Tens of thousands of protesters returned to Independence Square in the Ukrainian capital of Kiev this weekend, two months after demonstrations against the president first began. They're not as large as the initial clashes, which protested President Viktor Yanukovych's decision to reject a deal for closer integration with the European Union. But they show that Ukraine's crisis is far from over. Here are three reasons the protests came back.
First, President Yanukovych signed a new law limiting basic freedoms.
Nothing gets activists back out in the street like signing a law that imposes strict limits on the press, on peaceful assemblies, on Internet use and even on speech itself. Some Ukrainians are calling it "the law on dictatorship" and it's not hard to see why.
Second, Yanukovych's government is seen as drawing closer to Russia.
Russian President Vladimir Putin capped off a year of foreign policy successes by offering Ukraine economic stimulus worth $15 billion and giving the country a 33 percent discount on Russian natural gas. The political crisis was in many ways over whether Ukraine would lean more toward Moscow or toward Europe – a dilemma it's been facing, and to some degree putting off, for its 23 years of independence. This certainly does not mean that Ukraine has annexed itself to Russia, but for Ukrainians who would rather their country turn west than east, this was one of several recent indications that Yanukovych is going in the opposite direction. Tellingly, they've also criticized the new anti-protest law by calling it Russian.
Third, the core problems driving the protests are all still there.
Ukraine's politics have long been divided into two major factions by the country's demographics. What's happening right now is in many ways a product of that division, which has never really been reconciled. Just about every Ukrainian government since independence has been seen as representing one "side" of this divide, with the other hating him or her as a perceived foreign pawn. That's exacerbated by political corruption and by the fact that Ukraine's troubled economy does indeed make it reliant on outside countries. Today, Ukraine is still demographically divided, its government is still troubled by corruption and its economy is still in bad shape. As long as those things are all true, public unrest is likely to continue.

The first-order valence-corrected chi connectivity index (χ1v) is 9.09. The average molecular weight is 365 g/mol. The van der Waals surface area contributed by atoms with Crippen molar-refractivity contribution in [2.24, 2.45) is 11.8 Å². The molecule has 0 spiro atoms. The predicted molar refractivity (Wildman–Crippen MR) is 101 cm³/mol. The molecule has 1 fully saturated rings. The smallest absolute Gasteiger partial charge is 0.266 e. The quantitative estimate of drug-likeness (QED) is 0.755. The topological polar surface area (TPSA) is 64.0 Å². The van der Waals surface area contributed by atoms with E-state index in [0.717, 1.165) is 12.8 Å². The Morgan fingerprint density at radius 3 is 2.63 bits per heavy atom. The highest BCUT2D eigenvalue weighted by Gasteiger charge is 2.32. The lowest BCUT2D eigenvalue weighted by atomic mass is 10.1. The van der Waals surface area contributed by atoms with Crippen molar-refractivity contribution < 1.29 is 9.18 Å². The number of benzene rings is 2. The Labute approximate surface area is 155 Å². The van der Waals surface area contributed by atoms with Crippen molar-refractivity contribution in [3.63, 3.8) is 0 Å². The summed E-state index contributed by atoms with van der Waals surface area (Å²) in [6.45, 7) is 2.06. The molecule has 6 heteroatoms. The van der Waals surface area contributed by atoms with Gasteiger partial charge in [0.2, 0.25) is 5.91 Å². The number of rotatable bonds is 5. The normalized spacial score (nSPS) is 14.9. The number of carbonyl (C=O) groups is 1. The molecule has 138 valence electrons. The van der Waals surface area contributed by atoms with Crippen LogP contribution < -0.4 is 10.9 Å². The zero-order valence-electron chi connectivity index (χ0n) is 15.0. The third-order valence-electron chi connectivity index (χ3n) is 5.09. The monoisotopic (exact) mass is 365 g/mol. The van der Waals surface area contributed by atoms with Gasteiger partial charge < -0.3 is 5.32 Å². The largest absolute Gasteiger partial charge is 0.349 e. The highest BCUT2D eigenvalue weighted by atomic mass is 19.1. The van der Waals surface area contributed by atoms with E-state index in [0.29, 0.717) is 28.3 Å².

One big caveat is that, while all of these factors are problems, not all of them are necessarily unpopular with all Ukrainians. After two months of protests, many Ukrainians are tired of the public demonstrations and would like to see a return to normalcy – something that also happened in Egypt after the first few months of protests wore out their welcome. Putin is not exactly beloved in Ukraine, but lots of Ukrainians speak Russian and a smaller portion are themselves ethnic Russian, so the country is not exactly the mass of Westward-facing Russophobes that it is sometimes portrayed to be.
And, on the third point, Ukraine's political and social divide is so problematic precisely because lots of people fall on both sides of it. We in the West sometimes like to see foreign protests as clean-cut narratives of "the people" seeking a bottom-up, Western-style liberal democracy, and there's often something to that, but it's very rarely so simple.